How do missionaries begin? How do they continue? These lonely men and women of faith…


Be madly in love with God. Fall in love over and over and over.


Don’t despair. Don’t resign.


And don’t forget to rejoice in your sufferings.

Wake up!

– Sister Still

Papers and Pills

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A beloved patient with dementia started tearing up an envelope from his daughter and making tiny balls. He picked up his water glass in order to swallow these “pills”.

I told him: “You don’t need to swallow those.”

He said, “I do this every day.”

He was so sure of himself.

I figured a little paper wouldn’t hurt his health.

Sometimes it is exhausting to live with someone who lives in an alternate reality because that person is so sure, so assertive about that “truth”…

Papers or pills, does it matter?

Yes, but it is not always worth the fight.

– Sister Still

Quit! Don’t Quit! Quit! Don’t Quit!

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Ah, the internal dialogue. Always a good thing when it is interrupted by friends.

I was watching the documentary The Hornet’s Nest (check out clip below) in honor of Armistice Day and was struck by one veteran who was wounded but decided to go back to war mainly because of his buddies.

Sometimes it’s not even the passion for the cause that brings us back, but for the love of the brothers.

Your Stomach–Making Sense of the World


We’re all trying to come up with the winning combination, right?

The right job, the right home life, the path to joy… With a touch of pain to make it seem genuine.

But at the end of the day, once we’ve examined all those questions about callings and gifts and expectations and opportunities and blessings and curses… Sometimes it seems like we’re stuck with the dull suffering.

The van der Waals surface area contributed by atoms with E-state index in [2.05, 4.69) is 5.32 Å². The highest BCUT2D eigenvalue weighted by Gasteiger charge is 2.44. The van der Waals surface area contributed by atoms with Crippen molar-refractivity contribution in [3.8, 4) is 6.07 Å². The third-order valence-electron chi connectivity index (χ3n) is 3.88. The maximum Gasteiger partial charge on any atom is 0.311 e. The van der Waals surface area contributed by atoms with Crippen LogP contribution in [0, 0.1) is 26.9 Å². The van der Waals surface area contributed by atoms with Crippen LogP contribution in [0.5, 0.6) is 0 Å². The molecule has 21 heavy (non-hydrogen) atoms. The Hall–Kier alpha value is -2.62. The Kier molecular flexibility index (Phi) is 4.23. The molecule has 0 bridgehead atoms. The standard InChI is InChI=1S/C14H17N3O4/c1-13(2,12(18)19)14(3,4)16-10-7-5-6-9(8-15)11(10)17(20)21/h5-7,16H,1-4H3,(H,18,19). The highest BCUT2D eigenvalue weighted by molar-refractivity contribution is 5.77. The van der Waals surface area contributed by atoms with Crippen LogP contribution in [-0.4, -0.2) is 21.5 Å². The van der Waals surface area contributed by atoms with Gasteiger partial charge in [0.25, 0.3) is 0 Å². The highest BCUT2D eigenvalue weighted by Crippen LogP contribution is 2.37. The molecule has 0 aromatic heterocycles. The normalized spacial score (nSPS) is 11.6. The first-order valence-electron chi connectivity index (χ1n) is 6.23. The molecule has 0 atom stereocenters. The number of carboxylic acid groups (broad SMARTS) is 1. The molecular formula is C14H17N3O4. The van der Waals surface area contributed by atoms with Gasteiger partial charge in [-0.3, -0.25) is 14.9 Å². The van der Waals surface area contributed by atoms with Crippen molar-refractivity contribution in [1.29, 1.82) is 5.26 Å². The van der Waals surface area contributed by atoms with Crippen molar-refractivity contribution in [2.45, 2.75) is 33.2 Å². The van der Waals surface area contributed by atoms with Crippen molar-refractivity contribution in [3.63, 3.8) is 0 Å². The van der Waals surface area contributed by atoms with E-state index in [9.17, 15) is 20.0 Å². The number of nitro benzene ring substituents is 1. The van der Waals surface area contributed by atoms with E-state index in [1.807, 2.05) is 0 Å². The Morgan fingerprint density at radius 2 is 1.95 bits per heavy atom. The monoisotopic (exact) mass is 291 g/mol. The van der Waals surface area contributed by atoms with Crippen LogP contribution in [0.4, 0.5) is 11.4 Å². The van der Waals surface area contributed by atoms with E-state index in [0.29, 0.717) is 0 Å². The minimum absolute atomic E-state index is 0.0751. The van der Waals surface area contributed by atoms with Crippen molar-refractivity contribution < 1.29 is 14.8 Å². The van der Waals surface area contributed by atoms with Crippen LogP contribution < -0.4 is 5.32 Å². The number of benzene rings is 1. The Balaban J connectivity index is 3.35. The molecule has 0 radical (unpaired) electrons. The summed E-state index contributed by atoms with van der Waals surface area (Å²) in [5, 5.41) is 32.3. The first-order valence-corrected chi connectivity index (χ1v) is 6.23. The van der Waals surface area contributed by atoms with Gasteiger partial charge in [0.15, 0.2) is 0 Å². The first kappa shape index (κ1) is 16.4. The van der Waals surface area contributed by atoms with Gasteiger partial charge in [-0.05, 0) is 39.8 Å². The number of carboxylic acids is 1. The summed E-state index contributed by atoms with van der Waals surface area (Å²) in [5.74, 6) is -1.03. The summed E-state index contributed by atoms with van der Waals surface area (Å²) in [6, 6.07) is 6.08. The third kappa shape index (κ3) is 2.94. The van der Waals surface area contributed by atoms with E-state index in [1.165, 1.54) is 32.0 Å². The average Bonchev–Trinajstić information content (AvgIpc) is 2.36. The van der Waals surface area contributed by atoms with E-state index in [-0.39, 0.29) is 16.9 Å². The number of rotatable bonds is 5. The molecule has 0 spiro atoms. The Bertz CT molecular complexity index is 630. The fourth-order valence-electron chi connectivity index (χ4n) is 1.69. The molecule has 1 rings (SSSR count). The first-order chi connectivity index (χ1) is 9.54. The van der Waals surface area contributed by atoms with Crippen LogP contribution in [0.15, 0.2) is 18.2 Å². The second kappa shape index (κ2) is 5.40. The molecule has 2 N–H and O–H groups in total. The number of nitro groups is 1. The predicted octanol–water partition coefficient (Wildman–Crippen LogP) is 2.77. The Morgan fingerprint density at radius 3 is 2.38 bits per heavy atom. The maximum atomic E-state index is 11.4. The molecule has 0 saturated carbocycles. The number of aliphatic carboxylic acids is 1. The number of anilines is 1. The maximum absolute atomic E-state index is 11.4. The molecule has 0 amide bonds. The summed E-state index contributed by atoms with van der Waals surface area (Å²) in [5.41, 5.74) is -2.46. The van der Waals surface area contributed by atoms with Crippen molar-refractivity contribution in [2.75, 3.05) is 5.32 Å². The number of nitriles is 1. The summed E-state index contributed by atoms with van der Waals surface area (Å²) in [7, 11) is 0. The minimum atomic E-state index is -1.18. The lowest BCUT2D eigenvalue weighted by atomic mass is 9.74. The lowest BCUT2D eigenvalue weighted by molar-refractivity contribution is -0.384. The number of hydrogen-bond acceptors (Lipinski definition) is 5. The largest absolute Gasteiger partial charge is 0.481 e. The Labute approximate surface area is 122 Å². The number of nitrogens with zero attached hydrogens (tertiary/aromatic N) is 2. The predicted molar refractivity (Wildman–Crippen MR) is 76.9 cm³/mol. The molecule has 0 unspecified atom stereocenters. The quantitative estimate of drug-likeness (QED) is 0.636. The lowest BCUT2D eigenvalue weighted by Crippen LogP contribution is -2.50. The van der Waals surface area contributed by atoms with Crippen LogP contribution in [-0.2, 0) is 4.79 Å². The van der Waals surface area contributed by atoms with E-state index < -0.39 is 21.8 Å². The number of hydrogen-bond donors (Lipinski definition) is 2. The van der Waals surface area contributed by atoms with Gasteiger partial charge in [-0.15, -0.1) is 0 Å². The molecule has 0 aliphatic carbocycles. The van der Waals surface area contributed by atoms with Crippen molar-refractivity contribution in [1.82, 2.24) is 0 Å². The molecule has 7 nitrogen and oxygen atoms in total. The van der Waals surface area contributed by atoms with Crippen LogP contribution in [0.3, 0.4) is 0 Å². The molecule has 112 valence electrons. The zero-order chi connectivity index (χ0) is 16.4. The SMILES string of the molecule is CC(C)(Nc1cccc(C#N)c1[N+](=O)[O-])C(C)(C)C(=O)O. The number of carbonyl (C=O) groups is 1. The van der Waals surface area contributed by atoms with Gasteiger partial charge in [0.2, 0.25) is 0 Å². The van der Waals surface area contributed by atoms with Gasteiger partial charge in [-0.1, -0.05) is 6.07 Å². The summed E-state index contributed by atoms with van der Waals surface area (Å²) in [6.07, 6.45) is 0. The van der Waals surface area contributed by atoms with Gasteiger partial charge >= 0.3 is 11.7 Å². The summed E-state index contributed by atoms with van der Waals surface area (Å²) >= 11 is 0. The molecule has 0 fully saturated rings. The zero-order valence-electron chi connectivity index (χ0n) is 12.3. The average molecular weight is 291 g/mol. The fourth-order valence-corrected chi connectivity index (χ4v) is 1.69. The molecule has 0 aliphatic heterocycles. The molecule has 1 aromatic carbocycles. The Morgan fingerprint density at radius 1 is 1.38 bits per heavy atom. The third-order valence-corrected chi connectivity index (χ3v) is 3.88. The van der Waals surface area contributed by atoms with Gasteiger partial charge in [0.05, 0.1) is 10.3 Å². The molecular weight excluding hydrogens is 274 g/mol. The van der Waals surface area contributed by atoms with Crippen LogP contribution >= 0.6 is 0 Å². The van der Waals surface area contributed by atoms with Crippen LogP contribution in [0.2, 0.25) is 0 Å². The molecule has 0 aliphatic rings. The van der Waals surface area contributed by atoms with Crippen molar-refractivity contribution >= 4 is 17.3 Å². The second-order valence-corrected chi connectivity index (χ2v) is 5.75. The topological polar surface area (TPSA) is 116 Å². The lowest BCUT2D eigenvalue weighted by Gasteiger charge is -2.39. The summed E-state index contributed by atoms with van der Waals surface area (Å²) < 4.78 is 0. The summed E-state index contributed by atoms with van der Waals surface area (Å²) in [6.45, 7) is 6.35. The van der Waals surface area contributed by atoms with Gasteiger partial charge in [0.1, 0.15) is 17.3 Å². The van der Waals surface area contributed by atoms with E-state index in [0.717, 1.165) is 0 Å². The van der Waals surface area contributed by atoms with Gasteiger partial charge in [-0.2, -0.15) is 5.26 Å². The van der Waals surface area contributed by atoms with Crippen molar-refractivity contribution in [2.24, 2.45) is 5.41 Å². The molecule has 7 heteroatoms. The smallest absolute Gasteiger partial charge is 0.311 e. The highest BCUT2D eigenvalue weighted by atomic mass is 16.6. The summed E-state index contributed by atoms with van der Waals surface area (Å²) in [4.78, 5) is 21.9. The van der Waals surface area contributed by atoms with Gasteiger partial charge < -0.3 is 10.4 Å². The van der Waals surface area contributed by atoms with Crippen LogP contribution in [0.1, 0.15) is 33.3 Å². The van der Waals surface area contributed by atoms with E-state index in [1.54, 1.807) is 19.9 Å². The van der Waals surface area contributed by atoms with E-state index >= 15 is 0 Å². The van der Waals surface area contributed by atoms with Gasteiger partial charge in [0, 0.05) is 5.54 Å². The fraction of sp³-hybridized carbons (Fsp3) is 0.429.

2 Peter 1:5-11

For this very reason, make every effort to add to your faith goodness; and to goodness, knowledge; and to knowledge, self-control; and to self-control, perseverance; and to perseverance, godliness; and to godliness, mutual affection; and to mutual affection, love. For if you possess these qualities in increasing measure, they will keep you from being ineffective and unproductive in your knowledge of our Lord Jesus Christ. But whoever does not have them is nearsighted and blind, forgetting that they have been cleansed from their past sins.

Therefore, my brothers and sisters, make every effort to confirm your calling and election. For if you do these things, you will never stumble, and you will receive a rich welcome into the eternal kingdom of our Lord and Savior Jesus Christ.

For this very reason: Does not mean, ‘because your butt is on a stick’… but rather, BECAUSE “His divine power has given us everything we need for a godly life through our knowledge of him who called us by his own glory and goodness. ” (2 Peter 1:3)

Therefore, do not be discouraged. Especially if the going is rough.

This two cents coming from Sister Still.

Monotheists Monologue

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“Maybe you should go to seminary,” comments Sister 3. “I say, what a nightmare! You have a Masters. Why go back to school? But that’s me. You might go to seminary.”


“Yeah,” I respond. “I wanted to do that in Africa, remember? Maybe I could try Montreal. Further north would be too cold. There’s a seminary in Aix-en-Provence…”


My niece floats past with a wave. She is wearing her sparkling ball gown.


The timer goes off on the oven.


“Boys!” calls Sister 3. “Five-minute warning for technology time!”


“Do your parents know about all this?” asks my father.


“Yes,” I tell him. “I’m in touch with them regularly.”


“Good,” he nods. “Do they pay the phone bills or do you?”


“I do,” I laugh. “But they are very generous with me. And kind.”


“Good,” he repeats.


“Your time in missions might not be done,” adds my atheist brother. “It didn’t work out with one organization but that’s not to say it wouldn’t work with another, another field or country.”


My mind wanders to The Rav, Joseph Soloveitchik. He differentiated between teaching Jews and dialoging with Christians. He made that distinction. Mark Gottlieb writes about it in the November 2018 edition of First Things.


Why does it matter?


What does it mean to have a productive dialog with other monotheists?


One that isn’t about beating the others down?


Is it narrative?


Soloveitchik wrote about Adam I and Adam II in The Lonely Man of Faith.


Aren’t we all facing that, Jews, Muslims, and Christians?


It’s a struggle between the man of faith and the man of culture.


“What do I have to do to get on your blog?” asks my nephew.


“I don’t know,” I tell him. “Say something deep.”


“I’ll draw a picture,” he replies.

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In the picture, demons are attacking a man (lower left, the smaller stick figure). Isn’t that a bit like our culture’s attack on the man of faith?

– Sister Still with Shooting Star